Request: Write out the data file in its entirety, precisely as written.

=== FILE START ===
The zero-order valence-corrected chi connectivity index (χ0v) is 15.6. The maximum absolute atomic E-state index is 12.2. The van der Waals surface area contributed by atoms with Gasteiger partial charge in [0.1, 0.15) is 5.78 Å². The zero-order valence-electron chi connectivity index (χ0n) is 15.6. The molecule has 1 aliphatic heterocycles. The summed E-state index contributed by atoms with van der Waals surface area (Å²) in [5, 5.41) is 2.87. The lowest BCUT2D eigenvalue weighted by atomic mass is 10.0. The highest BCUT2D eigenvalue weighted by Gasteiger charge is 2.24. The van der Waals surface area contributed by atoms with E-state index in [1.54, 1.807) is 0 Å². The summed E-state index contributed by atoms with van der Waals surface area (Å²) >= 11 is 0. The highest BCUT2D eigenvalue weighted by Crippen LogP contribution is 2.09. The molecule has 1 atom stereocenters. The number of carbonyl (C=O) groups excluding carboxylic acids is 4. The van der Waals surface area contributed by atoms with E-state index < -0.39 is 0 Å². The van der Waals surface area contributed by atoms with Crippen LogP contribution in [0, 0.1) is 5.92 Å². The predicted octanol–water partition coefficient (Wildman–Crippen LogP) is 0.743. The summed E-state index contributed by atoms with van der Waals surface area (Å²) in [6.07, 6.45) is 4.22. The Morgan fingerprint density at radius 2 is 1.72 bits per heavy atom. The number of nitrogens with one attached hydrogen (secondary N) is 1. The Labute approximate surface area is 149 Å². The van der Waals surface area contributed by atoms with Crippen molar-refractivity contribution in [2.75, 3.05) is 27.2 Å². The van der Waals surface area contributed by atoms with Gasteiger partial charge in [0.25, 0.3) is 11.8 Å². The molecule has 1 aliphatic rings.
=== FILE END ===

The zero-order valence-corrected chi connectivity index (χ0v) is 15.6. The maximum absolute atomic E-state index is 12.2. The van der Waals surface area contributed by atoms with Gasteiger partial charge in [0.1, 0.15) is 5.78 Å². The zero-order valence-electron chi connectivity index (χ0n) is 15.6. The molecule has 1 aliphatic heterocycles. The summed E-state index contributed by atoms with van der Waals surface area (Å²) in [5, 5.41) is 2.87. The lowest BCUT2D eigenvalue weighted by atomic mass is 10.0. The highest BCUT2D eigenvalue weighted by Gasteiger charge is 2.24. The van der Waals surface area contributed by atoms with E-state index in [1.54, 1.807) is 0 Å². The summed E-state index contributed by atoms with van der Waals surface area (Å²) >= 11 is 0. The highest BCUT2D eigenvalue weighted by Crippen LogP contribution is 2.09. The molecule has 1 atom stereocenters. The number of carbonyl (C=O) groups excluding carboxylic acids is 4. The van der Waals surface area contributed by atoms with E-state index < -0.39 is 0 Å². The van der Waals surface area contributed by atoms with Crippen LogP contribution in [0, 0.1) is 5.92 Å². The predicted octanol–water partition coefficient (Wildman–Crippen LogP) is 0.743. The summed E-state index contributed by atoms with van der Waals surface area (Å²) in [6.07, 6.45) is 4.22. The Morgan fingerprint density at radius 2 is 1.72 bits per heavy atom. The number of nitrogens with one attached hydrogen (secondary N) is 1. The Labute approximate surface area is 149 Å². The van der Waals surface area contributed by atoms with Crippen molar-refractivity contribution in [2.75, 3.05) is 27.2 Å². The van der Waals surface area contributed by atoms with Gasteiger partial charge in [0.25, 0.3) is 11.8 Å². The molecule has 1 aliphatic rings.